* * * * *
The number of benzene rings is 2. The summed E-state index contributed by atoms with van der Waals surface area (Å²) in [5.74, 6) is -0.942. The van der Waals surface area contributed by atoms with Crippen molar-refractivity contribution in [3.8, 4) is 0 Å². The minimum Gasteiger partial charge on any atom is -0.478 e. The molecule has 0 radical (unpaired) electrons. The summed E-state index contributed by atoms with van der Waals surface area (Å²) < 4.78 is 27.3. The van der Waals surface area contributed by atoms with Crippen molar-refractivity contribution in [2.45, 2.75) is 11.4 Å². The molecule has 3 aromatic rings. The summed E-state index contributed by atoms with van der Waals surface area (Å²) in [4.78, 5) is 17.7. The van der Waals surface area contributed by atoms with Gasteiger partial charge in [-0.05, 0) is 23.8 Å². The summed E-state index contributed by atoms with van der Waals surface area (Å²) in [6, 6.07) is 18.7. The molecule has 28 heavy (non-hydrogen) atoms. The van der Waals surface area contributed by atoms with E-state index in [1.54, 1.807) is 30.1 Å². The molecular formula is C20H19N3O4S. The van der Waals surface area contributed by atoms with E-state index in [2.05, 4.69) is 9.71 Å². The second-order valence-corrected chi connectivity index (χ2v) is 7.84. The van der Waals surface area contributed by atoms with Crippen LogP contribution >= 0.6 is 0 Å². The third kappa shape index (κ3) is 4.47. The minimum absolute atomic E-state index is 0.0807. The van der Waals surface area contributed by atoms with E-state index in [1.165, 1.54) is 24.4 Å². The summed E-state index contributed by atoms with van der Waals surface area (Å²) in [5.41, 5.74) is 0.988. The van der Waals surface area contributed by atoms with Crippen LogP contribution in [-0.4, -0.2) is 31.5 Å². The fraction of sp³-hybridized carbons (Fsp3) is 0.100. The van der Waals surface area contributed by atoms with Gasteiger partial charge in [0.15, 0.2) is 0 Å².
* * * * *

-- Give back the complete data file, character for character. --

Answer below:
The number of benzene rings is 2. The summed E-state index contributed by atoms with van der Waals surface area (Å²) in [5.74, 6) is -0.942. The van der Waals surface area contributed by atoms with Crippen molar-refractivity contribution in [3.8, 4) is 0 Å². The minimum Gasteiger partial charge on any atom is -0.478 e. The molecule has 0 radical (unpaired) electrons. The summed E-state index contributed by atoms with van der Waals surface area (Å²) < 4.78 is 27.3. The van der Waals surface area contributed by atoms with Crippen molar-refractivity contribution in [2.45, 2.75) is 11.4 Å². The molecule has 3 aromatic rings. The summed E-state index contributed by atoms with van der Waals surface area (Å²) in [4.78, 5) is 17.7. The van der Waals surface area contributed by atoms with Gasteiger partial charge in [-0.05, 0) is 23.8 Å². The summed E-state index contributed by atoms with van der Waals surface area (Å²) in [6, 6.07) is 18.7. The molecule has 28 heavy (non-hydrogen) atoms. The van der Waals surface area contributed by atoms with E-state index in [1.54, 1.807) is 30.1 Å². The molecular formula is C20H19N3O4S. The van der Waals surface area contributed by atoms with E-state index in [2.05, 4.69) is 9.71 Å². The second-order valence-corrected chi connectivity index (χ2v) is 7.84. The van der Waals surface area contributed by atoms with Crippen LogP contribution >= 0.6 is 0 Å². The third kappa shape index (κ3) is 4.47. The minimum absolute atomic E-state index is 0.0807. The van der Waals surface area contributed by atoms with E-state index in [1.165, 1.54) is 24.4 Å². The summed E-state index contributed by atoms with van der Waals surface area (Å²) in [5.41, 5.74) is 0.988. The van der Waals surface area contributed by atoms with Crippen LogP contribution in [-0.4, -0.2) is 31.5 Å². The fraction of sp³-hybridized carbons (Fsp3) is 0.100. The van der Waals surface area contributed by atoms with Gasteiger partial charge in [0.15, 0.2) is 0 Å².